The other MAb, elotuzumab is a first‐in‐class, humanized, IgG‐1k chimeric, immune‐stimulatory MAb that recognises CD319/SLAMF7, a cell surface glycoprotein that is highly expressed by MM cells, and across several hematopoietic cells, NK cells, but not by other normal tissue cells.12,13

“Elotuzumab has two mechanisms of action, but these are different to what you see with daratumumab. With elotuzumab you have direct activation of NK cells and you have tagging of the myeloma cell for antibody-dependent cell-mediated cytotoxicity (ADCC),”14 he explained.

The future of MAb targeting of MM is all about choosing the right MAb for the right patient

“In addition to the mechanisms leveraged by daratumumab and elotuzumab, there are additional areas of research into MAb mechanisms at the moment,” explained Prof. Usmani. They include:15

  • Antibody-drug conjugates delivery”of toxic payload (ADC), generally using a highly toxic, non-cell permeable drug
  • Bi-specific MAbs, which enable targeting of two unique targets, usually CD3 and another target.”

In conclusion, Prof. Usmani noted the benefit of the MAbs available today is that “they represent a class of drugs that are different from other treatments due to their ability to modulate the immune system as well as kill myeloma cells themselves. They may be combined with other agents to enhance both the depth and duration of response, which we hope translates to a curative approach rather than the disease control mentality we have today.”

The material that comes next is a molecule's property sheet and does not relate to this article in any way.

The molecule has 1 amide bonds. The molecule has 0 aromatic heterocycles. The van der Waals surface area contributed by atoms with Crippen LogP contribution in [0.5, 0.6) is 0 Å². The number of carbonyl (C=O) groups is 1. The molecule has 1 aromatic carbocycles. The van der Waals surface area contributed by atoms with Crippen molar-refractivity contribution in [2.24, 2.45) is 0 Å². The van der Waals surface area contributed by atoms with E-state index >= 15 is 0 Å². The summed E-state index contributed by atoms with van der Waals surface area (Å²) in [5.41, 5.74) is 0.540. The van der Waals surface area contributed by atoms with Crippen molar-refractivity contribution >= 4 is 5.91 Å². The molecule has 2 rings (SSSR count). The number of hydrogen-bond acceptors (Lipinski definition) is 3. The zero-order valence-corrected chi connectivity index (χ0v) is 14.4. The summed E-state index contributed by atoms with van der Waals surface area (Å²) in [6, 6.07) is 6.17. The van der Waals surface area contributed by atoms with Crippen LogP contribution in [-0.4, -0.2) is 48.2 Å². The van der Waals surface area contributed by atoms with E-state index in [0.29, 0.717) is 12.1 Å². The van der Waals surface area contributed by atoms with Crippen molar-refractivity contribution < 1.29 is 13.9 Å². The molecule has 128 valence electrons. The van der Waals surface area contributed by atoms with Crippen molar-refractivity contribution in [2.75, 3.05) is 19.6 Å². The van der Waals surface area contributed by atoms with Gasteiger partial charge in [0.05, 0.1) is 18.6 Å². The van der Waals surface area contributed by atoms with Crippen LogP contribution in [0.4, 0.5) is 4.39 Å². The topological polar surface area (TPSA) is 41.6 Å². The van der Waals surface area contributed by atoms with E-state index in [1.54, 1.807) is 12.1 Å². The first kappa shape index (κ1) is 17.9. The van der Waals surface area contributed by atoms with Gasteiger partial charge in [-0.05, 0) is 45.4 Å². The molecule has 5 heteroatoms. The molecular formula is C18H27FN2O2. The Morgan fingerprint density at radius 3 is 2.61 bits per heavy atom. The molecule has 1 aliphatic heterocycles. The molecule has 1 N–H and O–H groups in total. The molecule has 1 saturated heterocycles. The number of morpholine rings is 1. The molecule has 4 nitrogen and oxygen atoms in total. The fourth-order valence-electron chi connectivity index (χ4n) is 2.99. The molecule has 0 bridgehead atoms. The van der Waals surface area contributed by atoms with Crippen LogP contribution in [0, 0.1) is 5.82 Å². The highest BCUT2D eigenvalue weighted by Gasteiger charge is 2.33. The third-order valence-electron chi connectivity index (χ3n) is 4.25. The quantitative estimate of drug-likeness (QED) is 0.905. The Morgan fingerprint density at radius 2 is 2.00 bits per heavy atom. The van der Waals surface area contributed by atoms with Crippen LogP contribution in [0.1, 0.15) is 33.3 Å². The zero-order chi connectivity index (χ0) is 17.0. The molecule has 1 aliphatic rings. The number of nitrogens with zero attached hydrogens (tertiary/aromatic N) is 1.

This article was sponsored by Janssen, which has no control over editorial content. The content is entirely independent and based on published studies and experts’ opinions, the views expressed are not necessarily those of Janssen.



  1. Ghobrial I, et al. Clin Lymphoma Myeloma Leuk. 2019; 19(6):332-344.
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  3. Empliciti Product Information. 22 September 2016. Available from: (Accessed 28 May 2019).
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  6. Usmani SZ et al. Poster presentation at: 59th American Society of Hematology (ASH) Annual Meeting and Exposition; December 9-12 2017; Abstract 3107.
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  9. Usmani SZ, et al. Presented at American Society of Hematology (ASH) Annual Meeting; December 3-6 2016; Abstract 1151.
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  11. Avet-Loiseau H, et al. American Society of Hematology (ASH) Annual Meeting; December 3-6 2016; Abstract 246.
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  14. Collins SM, et al. Cancer Immunol Immunother 2013;62(12):1841–9.
  15. Tai YT, Anderson KC. Bone Marrow Res 2011;2011:924058.